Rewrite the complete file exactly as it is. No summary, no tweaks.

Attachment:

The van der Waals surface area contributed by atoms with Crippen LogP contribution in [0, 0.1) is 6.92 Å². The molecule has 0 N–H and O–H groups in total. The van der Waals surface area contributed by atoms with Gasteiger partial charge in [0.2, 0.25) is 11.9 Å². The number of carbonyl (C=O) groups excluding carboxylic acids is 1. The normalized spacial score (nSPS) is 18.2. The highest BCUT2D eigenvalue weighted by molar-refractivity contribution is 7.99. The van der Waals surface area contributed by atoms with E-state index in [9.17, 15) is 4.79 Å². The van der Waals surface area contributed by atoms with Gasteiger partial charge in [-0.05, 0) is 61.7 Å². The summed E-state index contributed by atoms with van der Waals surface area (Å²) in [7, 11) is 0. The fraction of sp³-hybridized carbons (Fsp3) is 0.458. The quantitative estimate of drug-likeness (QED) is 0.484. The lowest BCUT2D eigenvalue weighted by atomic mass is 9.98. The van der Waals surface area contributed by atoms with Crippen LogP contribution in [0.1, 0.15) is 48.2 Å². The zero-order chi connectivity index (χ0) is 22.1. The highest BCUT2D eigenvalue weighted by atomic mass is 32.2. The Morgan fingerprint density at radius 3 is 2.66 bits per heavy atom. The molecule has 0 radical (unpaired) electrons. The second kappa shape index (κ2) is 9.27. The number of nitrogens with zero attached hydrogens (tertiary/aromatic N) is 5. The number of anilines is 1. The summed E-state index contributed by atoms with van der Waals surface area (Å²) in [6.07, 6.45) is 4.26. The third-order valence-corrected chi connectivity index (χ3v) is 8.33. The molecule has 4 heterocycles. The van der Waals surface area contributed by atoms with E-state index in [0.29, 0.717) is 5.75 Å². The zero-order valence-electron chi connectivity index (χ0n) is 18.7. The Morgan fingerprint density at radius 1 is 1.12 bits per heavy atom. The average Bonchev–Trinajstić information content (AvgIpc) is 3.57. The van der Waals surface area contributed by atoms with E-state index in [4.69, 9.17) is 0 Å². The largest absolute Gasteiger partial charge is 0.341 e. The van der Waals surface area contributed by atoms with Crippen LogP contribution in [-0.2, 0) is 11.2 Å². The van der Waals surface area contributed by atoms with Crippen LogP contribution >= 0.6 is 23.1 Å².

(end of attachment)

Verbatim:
The van der Waals surface area contributed by atoms with Crippen LogP contribution in [0, 0.1) is 6.92 Å². The molecule has 0 N–H and O–H groups in total. The van der Waals surface area contributed by atoms with Gasteiger partial charge in [0.2, 0.25) is 11.9 Å². The number of carbonyl (C=O) groups excluding carboxylic acids is 1. The normalized spacial score (nSPS) is 18.2. The highest BCUT2D eigenvalue weighted by molar-refractivity contribution is 7.99. The van der Waals surface area contributed by atoms with E-state index in [9.17, 15) is 4.79 Å². The van der Waals surface area contributed by atoms with Gasteiger partial charge in [-0.05, 0) is 61.7 Å². The summed E-state index contributed by atoms with van der Waals surface area (Å²) in [7, 11) is 0. The fraction of sp³-hybridized carbons (Fsp3) is 0.458. The quantitative estimate of drug-likeness (QED) is 0.484. The lowest BCUT2D eigenvalue weighted by atomic mass is 9.98. The van der Waals surface area contributed by atoms with Crippen LogP contribution in [0.1, 0.15) is 48.2 Å². The zero-order chi connectivity index (χ0) is 22.1. The highest BCUT2D eigenvalue weighted by atomic mass is 32.2. The Morgan fingerprint density at radius 3 is 2.66 bits per heavy atom. The molecule has 0 radical (unpaired) electrons. The second kappa shape index (κ2) is 9.27. The number of nitrogens with zero attached hydrogens (tertiary/aromatic N) is 5. The number of anilines is 1. The summed E-state index contributed by atoms with van der Waals surface area (Å²) in [6.07, 6.45) is 4.26. The third-order valence-corrected chi connectivity index (χ3v) is 8.33. The molecule has 4 heterocycles. The van der Waals surface area contributed by atoms with E-state index in [0.29, 0.717) is 5.75 Å². The zero-order valence-electron chi connectivity index (χ0n) is 18.7. The Morgan fingerprint density at radius 1 is 1.12 bits per heavy atom. The average Bonchev–Trinajstić information content (AvgIpc) is 3.57. The van der Waals surface area contributed by atoms with E-state index in [4.69, 9.17) is 0 Å². The largest absolute Gasteiger partial charge is 0.341 e. The van der Waals surface area contributed by atoms with Crippen LogP contribution in [-0.2, 0) is 11.2 Å². The van der Waals surface area contributed by atoms with Crippen LogP contribution >= 0.6 is 23.1 Å².